The FEQ uses the massive Plains of Abraham as a giant outdoor venue, which with the addition of giant screens can pack in a huge crowd. For that reason, ticket prices are extremely reasonable and an all-festival pass cost between $40 and $50.
The festival quickly sold out, the over 150,000 passes it made available and considering that the population of Quebec City is under 500,000 that's quite an accomplishment. The FEQ is gathering in popularity and the English component is bringing in tourists from the United States as well as English Canada, who recognize a good deal when they see one.
Extremely well organized, the FEQ has organized hotel and entertainment packages at prices that shame other Montreal giant events. A daily pass is just $25 and represents the best entertainment value available.
Language militants have complained that too many headline acts are English, (Iron Maiden, Black-Eyed Peas, Rush, etc.etc.) essentially watering down the French flavour of the Festival, to which the organizers bravely responded that they never, ever, promised anything but a diverse and entertaining array of artists that would be musically appealing to the broadest of audiences.
In a new conference, the organizers crowed that their programming decisions seemed to please the public and happily reported that all the festival passes were 'sold out,' to which French militants responded cleverly that it was nothing more than a 'sell out' and that the English programming was nothing more than 'fast food' compared to the gourmet offerings of francophone artists. Link (French)
The slam against the festival that they didn't program enough Francophone artists is in itself as bogus as a three-dollar bill. Organizers did their best and explained the difficulty in bringing in European artists who generally prefer to stay at home in the summer. To bring in more Francophone artists would mean scraping the bottom of the barrel and presenting a local garage band or two and the music lovers wouldn't have any of that.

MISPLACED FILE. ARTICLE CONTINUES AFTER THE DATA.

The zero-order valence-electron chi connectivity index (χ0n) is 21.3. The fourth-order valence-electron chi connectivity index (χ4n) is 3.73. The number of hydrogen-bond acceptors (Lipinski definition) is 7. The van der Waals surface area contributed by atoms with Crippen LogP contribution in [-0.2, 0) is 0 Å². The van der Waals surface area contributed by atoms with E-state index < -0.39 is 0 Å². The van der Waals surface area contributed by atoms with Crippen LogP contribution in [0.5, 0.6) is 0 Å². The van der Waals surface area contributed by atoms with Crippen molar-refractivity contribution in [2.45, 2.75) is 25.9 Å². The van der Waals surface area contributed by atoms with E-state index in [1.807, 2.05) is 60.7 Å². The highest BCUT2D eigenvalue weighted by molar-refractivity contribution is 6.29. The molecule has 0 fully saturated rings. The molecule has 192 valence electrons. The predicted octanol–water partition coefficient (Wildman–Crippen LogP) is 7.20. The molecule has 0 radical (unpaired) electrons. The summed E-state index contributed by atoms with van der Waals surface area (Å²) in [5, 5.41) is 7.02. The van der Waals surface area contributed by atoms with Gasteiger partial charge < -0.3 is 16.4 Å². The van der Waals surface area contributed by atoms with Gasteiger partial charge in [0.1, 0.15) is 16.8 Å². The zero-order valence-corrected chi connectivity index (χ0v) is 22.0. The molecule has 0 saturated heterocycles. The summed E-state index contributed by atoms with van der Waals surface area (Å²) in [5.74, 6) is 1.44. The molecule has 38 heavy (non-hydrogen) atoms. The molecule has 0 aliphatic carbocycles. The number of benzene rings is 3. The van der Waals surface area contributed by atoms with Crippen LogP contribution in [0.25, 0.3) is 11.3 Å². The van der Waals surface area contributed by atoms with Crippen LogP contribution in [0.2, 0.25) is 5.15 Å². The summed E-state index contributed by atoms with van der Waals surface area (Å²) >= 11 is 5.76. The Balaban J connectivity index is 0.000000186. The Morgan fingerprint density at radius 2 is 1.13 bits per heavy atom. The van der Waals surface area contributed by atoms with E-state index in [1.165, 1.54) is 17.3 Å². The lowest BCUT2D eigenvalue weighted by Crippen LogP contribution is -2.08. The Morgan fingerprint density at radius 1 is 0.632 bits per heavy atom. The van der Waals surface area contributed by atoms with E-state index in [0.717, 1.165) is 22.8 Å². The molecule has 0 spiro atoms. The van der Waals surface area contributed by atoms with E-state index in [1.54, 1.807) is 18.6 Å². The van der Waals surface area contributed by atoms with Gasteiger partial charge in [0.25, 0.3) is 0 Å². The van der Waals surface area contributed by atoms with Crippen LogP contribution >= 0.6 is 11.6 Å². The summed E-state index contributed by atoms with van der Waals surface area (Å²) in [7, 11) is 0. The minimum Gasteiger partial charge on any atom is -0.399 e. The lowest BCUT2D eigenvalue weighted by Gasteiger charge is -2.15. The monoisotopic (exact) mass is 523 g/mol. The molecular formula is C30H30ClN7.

At any rate, Iron Maiden drew a crowd of approximately 80,000 people and the Black-Eyed Peas did even better, to the point that the fans were tearing down fences to get to see the sold-out show!
Francophone headliners like Laura Fabian, drew in the neighbourhood of 15,000 fans and Gilles Vigneault in the area of 40,000 fan, not close to the Anglo superstars, but still not shabby at all.
The success of the English artists allowed the Festival to subsidize Francophone artists, an idea that went down like a lead balloon once explained to militants, who had been complaining that a Quebec government subsidy was benefiting Anglo groups.
Reaction to articles written by the language militants like Antoine Caron were quite robust. Commenting on the article that compared Anglo music to McDonalds, one commenter didn't mince words.
"According to the author of this article, the Quebec Summer festival should highlight only second-class artists such as Mr. Caron, himself, Honestly!"